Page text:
When I met Rachel Conerly in 2003, it was immediately clear to me that she had designed a wholly new system for structuring and managing organizations, projects and teams. None of what I had learned in Navy leadership schools or my Organization Development training could touch the simplicity and power of what she had created. This powerful view of a completely new way of operating revealed a simple truth: our society has become over-reliant on hierarchy as an organizational system.
When designing bridges, computer systems and buildings, engineers always ask, "Which type of structure will best suit the needs of this particular application?" When organizing groups of people, we almost never ask this simple question. The answer is always the same: hierarchy. Many leaders don't even know that there are alternatives! To be sure, there are situations for which hierarchy is the best answer, but far fewer than most believe.
It has been my honor and privilege to add several innovations to the Collaborative Operating System, and I have trained over 100 leaders and consultants in its theory and methods. I have founded a non-profit that is using the COS to resolve some of society's most intractable problems. Our donors and partners are excited about making fundamental changes to how humanity operates, rather than treating symptoms.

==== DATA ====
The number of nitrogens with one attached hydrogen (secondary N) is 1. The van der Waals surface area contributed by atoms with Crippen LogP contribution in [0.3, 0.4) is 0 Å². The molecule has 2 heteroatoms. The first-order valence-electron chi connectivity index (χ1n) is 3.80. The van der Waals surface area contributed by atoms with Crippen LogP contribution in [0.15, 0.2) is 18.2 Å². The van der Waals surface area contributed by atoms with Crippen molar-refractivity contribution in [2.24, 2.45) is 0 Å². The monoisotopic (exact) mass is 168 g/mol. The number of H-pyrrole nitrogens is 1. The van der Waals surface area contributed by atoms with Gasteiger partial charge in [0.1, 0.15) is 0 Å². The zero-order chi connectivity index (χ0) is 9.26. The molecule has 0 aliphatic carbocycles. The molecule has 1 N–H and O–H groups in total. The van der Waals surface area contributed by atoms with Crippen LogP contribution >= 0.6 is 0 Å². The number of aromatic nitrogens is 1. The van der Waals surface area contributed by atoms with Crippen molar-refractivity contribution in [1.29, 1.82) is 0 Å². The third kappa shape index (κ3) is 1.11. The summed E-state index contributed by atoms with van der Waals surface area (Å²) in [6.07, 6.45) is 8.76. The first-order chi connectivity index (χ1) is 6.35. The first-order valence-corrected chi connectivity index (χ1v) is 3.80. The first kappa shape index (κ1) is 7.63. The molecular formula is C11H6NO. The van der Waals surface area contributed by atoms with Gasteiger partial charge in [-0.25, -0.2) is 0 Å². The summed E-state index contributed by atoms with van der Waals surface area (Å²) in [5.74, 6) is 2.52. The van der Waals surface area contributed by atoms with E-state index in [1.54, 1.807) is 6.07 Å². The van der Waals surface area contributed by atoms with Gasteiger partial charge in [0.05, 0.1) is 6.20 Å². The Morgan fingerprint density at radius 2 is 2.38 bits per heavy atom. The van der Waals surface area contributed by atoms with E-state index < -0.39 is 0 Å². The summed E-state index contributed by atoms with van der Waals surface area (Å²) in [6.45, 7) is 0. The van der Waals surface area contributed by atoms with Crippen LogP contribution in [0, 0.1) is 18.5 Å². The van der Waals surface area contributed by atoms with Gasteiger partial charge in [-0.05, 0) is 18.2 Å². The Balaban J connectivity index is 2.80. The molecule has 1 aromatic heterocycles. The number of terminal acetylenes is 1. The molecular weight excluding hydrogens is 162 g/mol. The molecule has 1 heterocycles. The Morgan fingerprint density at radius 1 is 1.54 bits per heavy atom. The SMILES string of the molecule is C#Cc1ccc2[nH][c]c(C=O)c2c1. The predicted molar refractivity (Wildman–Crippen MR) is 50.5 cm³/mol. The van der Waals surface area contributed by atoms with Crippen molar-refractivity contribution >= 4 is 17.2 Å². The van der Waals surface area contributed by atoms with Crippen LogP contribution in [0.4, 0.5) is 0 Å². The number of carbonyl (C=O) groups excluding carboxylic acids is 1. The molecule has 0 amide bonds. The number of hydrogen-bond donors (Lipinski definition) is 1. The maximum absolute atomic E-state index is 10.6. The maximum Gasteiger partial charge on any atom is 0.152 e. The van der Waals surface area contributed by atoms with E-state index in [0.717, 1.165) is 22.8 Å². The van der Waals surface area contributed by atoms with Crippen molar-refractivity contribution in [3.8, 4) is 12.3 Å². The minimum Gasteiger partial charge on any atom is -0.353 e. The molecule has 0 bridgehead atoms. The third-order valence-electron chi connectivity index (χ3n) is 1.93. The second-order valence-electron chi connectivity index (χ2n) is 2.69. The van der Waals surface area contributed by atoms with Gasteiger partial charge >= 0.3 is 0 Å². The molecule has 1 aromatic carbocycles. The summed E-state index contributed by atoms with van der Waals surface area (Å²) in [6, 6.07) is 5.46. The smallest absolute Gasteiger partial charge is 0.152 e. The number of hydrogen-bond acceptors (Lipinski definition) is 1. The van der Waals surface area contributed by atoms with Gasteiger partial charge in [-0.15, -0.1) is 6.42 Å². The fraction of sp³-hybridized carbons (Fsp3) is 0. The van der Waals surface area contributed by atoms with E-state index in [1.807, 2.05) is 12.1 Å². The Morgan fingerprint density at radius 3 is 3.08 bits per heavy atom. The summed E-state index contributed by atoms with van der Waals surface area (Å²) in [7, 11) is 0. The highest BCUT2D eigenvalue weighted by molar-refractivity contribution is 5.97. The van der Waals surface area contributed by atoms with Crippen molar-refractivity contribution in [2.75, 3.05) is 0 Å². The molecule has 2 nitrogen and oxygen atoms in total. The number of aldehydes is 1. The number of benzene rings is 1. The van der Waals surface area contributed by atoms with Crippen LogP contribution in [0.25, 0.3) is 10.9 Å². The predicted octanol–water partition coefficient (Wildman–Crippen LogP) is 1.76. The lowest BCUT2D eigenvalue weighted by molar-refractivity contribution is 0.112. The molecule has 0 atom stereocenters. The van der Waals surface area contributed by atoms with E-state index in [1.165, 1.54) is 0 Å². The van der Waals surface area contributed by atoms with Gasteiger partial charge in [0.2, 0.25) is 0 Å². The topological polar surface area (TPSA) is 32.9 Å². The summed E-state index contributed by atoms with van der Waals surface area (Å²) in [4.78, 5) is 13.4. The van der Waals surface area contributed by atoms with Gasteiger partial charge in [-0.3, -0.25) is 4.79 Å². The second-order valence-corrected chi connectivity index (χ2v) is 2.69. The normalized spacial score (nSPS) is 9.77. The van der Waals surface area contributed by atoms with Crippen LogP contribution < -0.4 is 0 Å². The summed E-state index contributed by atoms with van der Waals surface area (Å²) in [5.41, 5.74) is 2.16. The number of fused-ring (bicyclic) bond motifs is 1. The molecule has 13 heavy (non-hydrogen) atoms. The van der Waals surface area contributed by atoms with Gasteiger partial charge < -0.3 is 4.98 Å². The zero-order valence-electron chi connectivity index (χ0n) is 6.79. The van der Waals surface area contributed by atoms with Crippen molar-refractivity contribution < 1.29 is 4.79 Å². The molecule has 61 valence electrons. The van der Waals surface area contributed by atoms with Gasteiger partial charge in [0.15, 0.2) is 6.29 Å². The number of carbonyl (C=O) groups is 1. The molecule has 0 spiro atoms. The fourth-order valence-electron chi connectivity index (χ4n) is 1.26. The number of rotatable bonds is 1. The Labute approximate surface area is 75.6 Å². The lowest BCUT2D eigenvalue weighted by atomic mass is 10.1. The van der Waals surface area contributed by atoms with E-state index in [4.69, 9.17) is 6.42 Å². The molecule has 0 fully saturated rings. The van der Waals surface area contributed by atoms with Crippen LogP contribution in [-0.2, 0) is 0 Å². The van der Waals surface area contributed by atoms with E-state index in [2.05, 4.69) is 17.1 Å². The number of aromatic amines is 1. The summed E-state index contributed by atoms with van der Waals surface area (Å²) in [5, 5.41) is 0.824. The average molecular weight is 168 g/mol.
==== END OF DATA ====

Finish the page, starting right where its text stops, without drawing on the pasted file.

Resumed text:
Through my training in mathematics and engineering at MIT, my experience as a leader at Oracle Corporation, and several tours of duty as a commanding officer in the US Navy, I have seen the best and worst of our current system of organizing and leading people. The political and business leaders I serve are astounded to learn how they can use the COS to create inspiration and alignment across groups with seemingly intractable differences. The leaders of the future will be experts at collaboration and skilled at wielding the power of engaged, empowered teams.